KINGSTON — By springtime, the drab courtyard of the NK Options program at Gordon Elementary will be tiled with a mosaic touch of bright colors.
Options, a multi-age family-based learning alternative for students, recently coordinated its artistic efforts to create thematic illustrations out of a community of ceramic tiles. After students designed and painted the tiles in their classrooms, Options parent Holly Dalphinidae took the artwork to be fired at the Dancing Paint Brush in Poulsbo.
At first glance, the mosaic pieces seem like a chaotic combination. But their underlying coordination speaks to the theme of the student, parent and teacher community, Options teacher Sue Dazey said, surveying her group’s finished product Jan. 22.
Students were separated into three different multi-aged groups during the fall 2006. Meeting approximately once a week, the groups flexed their creative muscles to design and paint more than 100 3-inch tiles under one theme.
“They learned how hard it is to coordinate 30 different people into one idea,” Dazey said. Each student was given four tiles and each group was tasked with compromising on one idea.
After much discussion, Dazey’s group arrived at the theme of time.
“We were talking about the earth and someone came up with time,” said fourth grader Stian Josok. “There was kind of a lot of debate over whose (tiles) were going to go where, then some people had to do extras.”
The result is a tiled background of many different representations and interpretations of time, all drawn together with an enormous analog clock.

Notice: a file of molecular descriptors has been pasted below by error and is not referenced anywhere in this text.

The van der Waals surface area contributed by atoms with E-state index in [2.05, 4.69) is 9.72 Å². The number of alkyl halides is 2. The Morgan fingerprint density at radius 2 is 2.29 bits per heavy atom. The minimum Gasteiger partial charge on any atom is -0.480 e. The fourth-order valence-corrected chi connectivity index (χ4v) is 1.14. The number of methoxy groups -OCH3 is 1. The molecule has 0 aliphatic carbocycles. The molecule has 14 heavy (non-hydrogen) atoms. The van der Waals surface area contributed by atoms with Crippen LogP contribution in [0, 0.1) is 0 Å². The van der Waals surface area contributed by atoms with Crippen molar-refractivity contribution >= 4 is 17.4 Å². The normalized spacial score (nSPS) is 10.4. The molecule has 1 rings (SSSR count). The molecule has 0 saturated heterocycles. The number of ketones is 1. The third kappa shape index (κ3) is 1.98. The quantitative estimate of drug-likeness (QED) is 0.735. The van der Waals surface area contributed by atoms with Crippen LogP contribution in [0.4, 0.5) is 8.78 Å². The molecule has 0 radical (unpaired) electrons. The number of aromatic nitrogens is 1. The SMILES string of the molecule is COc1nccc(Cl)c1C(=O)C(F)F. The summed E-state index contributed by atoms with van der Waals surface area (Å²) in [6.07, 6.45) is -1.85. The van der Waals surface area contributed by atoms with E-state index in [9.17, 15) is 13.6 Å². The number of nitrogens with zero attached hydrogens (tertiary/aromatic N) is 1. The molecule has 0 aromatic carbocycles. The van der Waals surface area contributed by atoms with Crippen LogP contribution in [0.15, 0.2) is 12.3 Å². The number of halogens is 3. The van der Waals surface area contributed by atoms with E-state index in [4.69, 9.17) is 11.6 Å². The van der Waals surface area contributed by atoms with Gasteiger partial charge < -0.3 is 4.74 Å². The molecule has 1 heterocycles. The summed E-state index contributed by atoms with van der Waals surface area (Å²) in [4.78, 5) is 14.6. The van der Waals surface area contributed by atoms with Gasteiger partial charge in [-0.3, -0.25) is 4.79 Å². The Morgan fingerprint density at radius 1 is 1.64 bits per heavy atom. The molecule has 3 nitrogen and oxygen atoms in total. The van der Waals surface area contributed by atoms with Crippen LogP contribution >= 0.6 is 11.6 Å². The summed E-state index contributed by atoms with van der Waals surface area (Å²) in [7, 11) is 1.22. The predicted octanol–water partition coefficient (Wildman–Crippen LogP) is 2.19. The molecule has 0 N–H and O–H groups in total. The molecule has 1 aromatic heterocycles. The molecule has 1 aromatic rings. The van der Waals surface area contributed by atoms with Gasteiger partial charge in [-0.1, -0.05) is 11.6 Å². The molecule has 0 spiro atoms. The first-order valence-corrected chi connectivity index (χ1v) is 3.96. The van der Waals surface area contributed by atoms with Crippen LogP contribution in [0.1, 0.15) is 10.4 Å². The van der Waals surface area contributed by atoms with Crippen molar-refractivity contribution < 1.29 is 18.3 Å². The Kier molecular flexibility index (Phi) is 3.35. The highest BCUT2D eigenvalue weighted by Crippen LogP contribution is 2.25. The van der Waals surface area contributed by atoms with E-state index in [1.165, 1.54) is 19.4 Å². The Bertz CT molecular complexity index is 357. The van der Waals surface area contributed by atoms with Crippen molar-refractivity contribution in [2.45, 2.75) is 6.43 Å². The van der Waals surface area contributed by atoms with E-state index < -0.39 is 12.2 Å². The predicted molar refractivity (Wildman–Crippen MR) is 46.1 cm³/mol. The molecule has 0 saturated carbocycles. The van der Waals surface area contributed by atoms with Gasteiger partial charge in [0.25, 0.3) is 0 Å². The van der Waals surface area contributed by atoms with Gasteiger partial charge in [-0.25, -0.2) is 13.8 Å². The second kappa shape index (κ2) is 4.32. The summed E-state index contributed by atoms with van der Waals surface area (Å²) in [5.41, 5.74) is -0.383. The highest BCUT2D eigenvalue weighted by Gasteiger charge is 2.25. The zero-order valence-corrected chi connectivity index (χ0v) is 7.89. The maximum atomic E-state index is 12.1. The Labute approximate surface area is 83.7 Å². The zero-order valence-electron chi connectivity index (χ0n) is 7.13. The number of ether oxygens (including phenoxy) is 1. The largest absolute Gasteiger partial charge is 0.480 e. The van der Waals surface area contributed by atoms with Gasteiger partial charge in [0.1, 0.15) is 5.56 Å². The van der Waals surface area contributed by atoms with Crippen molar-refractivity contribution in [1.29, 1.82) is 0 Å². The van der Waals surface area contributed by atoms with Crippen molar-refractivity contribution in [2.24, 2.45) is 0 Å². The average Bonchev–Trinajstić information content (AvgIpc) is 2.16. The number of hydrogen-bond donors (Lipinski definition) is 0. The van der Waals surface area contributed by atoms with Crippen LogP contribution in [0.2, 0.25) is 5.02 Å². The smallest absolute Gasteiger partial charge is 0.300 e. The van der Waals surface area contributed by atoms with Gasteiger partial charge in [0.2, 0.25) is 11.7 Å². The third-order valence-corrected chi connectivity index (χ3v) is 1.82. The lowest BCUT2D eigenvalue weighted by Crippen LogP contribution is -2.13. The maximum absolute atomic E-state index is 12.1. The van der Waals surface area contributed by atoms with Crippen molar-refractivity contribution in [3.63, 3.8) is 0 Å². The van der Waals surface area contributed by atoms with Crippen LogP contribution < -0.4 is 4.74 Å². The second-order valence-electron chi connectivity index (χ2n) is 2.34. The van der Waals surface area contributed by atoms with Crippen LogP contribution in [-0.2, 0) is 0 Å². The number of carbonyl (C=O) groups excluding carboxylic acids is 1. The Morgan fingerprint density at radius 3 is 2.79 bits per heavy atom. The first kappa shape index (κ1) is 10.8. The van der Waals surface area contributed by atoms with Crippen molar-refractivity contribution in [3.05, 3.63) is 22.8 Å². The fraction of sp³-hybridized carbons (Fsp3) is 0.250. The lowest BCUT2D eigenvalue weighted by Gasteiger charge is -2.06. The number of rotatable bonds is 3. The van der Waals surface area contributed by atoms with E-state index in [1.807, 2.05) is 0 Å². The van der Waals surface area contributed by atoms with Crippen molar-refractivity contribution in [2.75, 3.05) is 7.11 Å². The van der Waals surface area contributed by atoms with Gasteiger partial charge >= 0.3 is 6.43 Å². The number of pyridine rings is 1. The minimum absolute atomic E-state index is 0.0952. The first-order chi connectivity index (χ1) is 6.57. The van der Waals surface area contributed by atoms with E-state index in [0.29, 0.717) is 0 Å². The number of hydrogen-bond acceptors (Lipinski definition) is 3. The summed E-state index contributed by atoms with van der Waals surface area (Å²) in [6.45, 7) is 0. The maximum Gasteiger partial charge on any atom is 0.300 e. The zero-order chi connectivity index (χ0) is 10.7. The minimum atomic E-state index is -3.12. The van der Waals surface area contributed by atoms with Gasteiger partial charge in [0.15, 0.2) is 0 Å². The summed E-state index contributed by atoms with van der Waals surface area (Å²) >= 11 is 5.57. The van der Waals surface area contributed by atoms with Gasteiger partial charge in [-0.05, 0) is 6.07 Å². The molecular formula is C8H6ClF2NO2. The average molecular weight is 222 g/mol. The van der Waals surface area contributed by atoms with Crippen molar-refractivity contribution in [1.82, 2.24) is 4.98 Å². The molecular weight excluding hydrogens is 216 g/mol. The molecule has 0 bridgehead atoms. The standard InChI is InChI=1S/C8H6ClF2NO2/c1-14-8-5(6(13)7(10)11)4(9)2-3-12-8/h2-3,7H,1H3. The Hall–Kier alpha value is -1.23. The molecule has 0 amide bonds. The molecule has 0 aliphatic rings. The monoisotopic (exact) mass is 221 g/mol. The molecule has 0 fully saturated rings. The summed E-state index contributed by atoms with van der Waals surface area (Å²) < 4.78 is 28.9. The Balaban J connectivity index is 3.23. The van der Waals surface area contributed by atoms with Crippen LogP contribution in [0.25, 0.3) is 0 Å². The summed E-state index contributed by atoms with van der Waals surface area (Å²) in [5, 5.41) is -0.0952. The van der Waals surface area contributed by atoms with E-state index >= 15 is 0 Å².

Across the courtyard, another group focused on the theme of earth, while the final group centered around an eyeball encompassing a yin-yang.
Though students didn’t learn a great deal about the subject which their groups chose as a theme, the education of the project came in the category of teamwork — across all ages, Dazey said.
“There was a lot of kids teaching kids,” she said. “That was good because the younger kids don’t spend a lot of time with the older kids.”
At one point in the yin-yang group, the older children — the Jhoppers or junior high school students — started trying to dictate the project’s theme, but the younger students wouldn’t have their creativity stifled.
“We kept the yin-yang eye, but we did whatever we wanted on the (other) tiles,” said fourth grader April Beckett.
In the end, most students were able to inject their ideas into a project that will soon benefit their entire community.
“We were going to put them on the outside of the building, just to decorate a little bit,” Dazey said.